The Arbitral Institutions - Chapter 9 - The Dark Side of Arbitration
Originally from The Dark Side of Arbitration
I. Administered Arbitration versus Ad Hoc Arbitration
When an arbitral institution administers arbitrations, its role in the course of the proceedings is very important, although it will vary considerably from one institution to the other. In spite of these differences, my personal experience has been, however, that they generally fulfill their role in administered arbitration well. And yet, there is room for improvement, as I will discuss below. There are, indeed, light and shadow in the way the arbitral institutions perform their role.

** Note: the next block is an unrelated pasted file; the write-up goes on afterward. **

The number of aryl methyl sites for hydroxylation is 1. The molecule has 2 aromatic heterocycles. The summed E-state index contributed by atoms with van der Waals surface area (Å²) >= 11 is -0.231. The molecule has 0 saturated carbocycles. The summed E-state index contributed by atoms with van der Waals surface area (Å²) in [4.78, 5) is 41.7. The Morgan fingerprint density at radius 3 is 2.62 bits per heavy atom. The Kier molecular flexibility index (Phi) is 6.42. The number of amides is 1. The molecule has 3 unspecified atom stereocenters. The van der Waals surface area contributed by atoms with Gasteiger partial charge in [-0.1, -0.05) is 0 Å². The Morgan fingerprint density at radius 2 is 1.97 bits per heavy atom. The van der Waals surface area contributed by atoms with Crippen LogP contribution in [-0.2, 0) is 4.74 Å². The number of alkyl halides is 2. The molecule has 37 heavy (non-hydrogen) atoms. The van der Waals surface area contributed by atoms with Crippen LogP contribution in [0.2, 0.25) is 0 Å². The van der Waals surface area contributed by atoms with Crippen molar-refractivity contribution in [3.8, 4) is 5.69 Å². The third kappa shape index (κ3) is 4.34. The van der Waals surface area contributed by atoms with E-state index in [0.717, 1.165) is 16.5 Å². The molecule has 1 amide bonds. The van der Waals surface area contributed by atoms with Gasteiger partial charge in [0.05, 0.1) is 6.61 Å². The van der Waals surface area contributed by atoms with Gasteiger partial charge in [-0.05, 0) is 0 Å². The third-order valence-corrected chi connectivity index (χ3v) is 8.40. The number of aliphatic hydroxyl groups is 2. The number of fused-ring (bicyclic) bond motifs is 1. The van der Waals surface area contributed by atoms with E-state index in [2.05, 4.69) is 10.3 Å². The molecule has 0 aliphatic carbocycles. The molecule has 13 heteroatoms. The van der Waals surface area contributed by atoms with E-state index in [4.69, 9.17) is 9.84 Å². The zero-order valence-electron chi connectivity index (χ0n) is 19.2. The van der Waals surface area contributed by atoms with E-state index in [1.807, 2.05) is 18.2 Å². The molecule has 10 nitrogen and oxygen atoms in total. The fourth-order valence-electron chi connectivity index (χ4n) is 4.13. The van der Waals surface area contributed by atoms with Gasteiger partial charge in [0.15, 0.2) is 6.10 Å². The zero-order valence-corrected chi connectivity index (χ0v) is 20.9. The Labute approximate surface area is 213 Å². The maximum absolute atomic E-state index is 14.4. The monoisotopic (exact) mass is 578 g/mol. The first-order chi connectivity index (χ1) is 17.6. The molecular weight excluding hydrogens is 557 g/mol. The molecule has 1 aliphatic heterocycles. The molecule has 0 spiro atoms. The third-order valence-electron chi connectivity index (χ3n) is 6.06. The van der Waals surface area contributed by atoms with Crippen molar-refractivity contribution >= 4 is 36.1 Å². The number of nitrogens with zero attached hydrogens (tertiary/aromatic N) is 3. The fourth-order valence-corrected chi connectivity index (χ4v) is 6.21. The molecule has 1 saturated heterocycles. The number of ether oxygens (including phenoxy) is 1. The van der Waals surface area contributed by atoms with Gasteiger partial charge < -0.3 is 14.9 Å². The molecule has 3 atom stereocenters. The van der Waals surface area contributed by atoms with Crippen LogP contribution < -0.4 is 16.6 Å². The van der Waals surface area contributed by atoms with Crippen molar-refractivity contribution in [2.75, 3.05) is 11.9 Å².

I should say at the outset that I firmly believe that administered arbitration has many advantages over ad hoc arbitration. Without entering into too much detail, from a practical viewpoint, the benefits of an arbitral institution become very clear if one has been involved in ad hoc arbitrations, in which the much-vaunted advantages – such as greater flexibility, lower costs or greater confidentiality – often do not materialize, and are offset by the fact that there is no disciplined framework or predictability on such important aspects as: (a) the level of the arbitrators’ fees; (b) some measure of control over the independence and impartiality of the arbitrators; and (c) the duration of the proceedings. The parties to ad hoc arbitrations also do not receive any assistance, for example, with regard to the constitution of the arbitral tribunal. In deciding between administered and ad hoc arbitration, it is enough to consider that in ad hoc arbitration, where there is often no specified appointing authority, the respondent can stall the proceedings by simply refusing or delaying the appointment of its arbitrator.